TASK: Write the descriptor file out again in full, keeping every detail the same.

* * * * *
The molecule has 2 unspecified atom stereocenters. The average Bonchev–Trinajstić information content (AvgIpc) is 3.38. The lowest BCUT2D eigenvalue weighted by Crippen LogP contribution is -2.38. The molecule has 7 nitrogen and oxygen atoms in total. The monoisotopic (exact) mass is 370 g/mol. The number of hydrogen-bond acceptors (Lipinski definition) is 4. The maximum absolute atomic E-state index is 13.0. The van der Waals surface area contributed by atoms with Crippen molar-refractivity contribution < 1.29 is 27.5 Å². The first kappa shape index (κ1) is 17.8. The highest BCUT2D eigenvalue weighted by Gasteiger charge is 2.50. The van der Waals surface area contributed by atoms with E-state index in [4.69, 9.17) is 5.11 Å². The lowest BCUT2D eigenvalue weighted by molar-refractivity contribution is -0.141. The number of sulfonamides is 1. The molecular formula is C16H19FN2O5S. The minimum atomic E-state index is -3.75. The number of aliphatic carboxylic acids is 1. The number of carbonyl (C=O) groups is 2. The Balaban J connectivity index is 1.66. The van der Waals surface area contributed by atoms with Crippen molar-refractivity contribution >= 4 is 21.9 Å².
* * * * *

The molecule has 2 unspecified atom stereocenters. The average Bonchev–Trinajstić information content (AvgIpc) is 3.38. The lowest BCUT2D eigenvalue weighted by Crippen LogP contribution is -2.38. The molecule has 7 nitrogen and oxygen atoms in total. The monoisotopic (exact) mass is 370 g/mol. The number of hydrogen-bond acceptors (Lipinski definition) is 4. The maximum absolute atomic E-state index is 13.0. The van der Waals surface area contributed by atoms with Crippen molar-refractivity contribution < 1.29 is 27.5 Å². The first kappa shape index (κ1) is 17.8. The highest BCUT2D eigenvalue weighted by Gasteiger charge is 2.50. The van der Waals surface area contributed by atoms with E-state index in [4.69, 9.17) is 5.11 Å². The lowest BCUT2D eigenvalue weighted by molar-refractivity contribution is -0.141. The number of sulfonamides is 1. The molecular formula is C16H19FN2O5S. The minimum atomic E-state index is -3.75. The number of aliphatic carboxylic acids is 1. The number of carbonyl (C=O) groups is 2. The Balaban J connectivity index is 1.66. The van der Waals surface area contributed by atoms with Crippen molar-refractivity contribution >= 4 is 21.9 Å².